Army War College, MIT Fellows visit Natick
Paula Collins, an MIT Lincoln Laboratory technical staff leader, tries on female body armor with an assist from Deana Archambault, left, and Annette LaFleur of the Natick Soldier Research, Development and Engineering Center.

NATICK, Mass. -- Army War College Fellows at Massachusetts Institute of Technology, Tufts University and Harvard University learned about the important work done at the Natick Soldier Systems Center during a Jan. 18 visit to the installation.

The visitors began their day by receiving a welcome and overview at the Grant Conference Center.

"I think we've got an excellent day for you," said Col. Kevin Hillman, military deputy of the Natick Soldier Research, Development and Engineering Center. "A lot of things that we do here are of interest to every Soldier out there and every service member. It's a very rewarding place to … make a difference."

Craig Rettie, director of the Warfighter Directorate at NSRDEC, told the attendees that Natick concerns itself with "Soldier and small-unit problems. The cognitive piece of it is also very important. I'm talking about how the human brain processes information."

Rettie introduced Mathew Correa of NSRDEC, who spoke about the large amount of information gathered on today's battlefield.

"That information then needs to be … (used) to make decisions based on your environment … to actually do something with it -- a warfighter action," Correa said. "Right now, it's just this rich data … that comes in, and you don't know what to do (with), even when you're in a training environment, never mind when you're getting shot at.

"The Soldier is the best sensor that we have on the battlefield."

Annette LaFleur and Deana Archambault followed with a presentation on female body armor, which Archambault noted for its comfortable fit.

"It feels like a giant hug," Archambault said.

After the welcome and overview, the visitors toured some of NSSC's unique facilities, such as the Doriot Climatic Chamber and the Ouellette Thermal Test Facility.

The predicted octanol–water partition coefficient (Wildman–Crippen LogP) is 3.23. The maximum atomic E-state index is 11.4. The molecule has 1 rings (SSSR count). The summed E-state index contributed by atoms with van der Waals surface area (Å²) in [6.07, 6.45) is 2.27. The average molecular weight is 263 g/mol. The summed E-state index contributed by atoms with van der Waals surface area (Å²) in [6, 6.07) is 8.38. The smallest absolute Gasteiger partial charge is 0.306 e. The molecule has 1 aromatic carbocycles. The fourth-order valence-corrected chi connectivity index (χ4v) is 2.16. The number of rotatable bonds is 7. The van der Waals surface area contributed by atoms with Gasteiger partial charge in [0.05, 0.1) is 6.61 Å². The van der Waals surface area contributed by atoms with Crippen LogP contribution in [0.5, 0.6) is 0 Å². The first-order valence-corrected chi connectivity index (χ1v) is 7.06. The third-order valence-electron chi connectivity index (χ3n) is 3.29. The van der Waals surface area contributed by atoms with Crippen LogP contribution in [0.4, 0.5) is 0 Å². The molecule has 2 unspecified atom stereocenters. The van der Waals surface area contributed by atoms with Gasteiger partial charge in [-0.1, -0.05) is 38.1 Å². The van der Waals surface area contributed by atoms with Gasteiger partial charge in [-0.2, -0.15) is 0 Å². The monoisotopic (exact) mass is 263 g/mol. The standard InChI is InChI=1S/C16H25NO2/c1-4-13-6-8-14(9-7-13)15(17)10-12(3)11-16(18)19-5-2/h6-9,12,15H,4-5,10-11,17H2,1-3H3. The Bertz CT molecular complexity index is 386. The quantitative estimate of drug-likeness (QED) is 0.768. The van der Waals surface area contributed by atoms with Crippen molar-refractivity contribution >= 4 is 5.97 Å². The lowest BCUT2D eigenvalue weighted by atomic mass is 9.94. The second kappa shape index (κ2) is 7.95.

"It is crucial for senior leaders to see the latest emerging equipment and rations so they understand where the force is headed," said Lt. Col. George Mason, who is at Harvard. "Of particular value was the demonstration of the new female-specific body armor as well as the uniform design and prototyping."

"Great work by the team at Natick Soldier Systems Center," said Lt. Col. Chris Young, a Training With Industry fellow at MIT Lincoln Laboratory. "They really seem to be making the Soldiers' health, safety and security a top priority in everything they do.

"It is great to see that the Natick Soldier Systems Center takes feedback from Soldiers to make Soldier gear more comfortable and safer, protecting our Soldiers better. The new female body armor is a great example of this."

Young said he was impressed with what he saw at NSRDEC's Department of Defense Combat Feeding Directorate.

"The Combat Feeding program has made great improvements in the last 20 years," said Young, adding that it was "amazing to see all the hard work that goes into making food better tasting, healthier, and more practically packaged."

Another highlight for Young was the U.S. Army Research Institute of Environmental Medicine at NSSC.

"Great to see the Army is doing serious research into preventing Soldier injuries from muscular/skeletal problems to the diagnosis of Traumatic Brain Injury," Young said. "Super work being done to make sure field rations are healthy yet still taste good, providing the Soldier with the right food to sustain the fight."

Page last updated Thu January 24th, 2013 at 07:58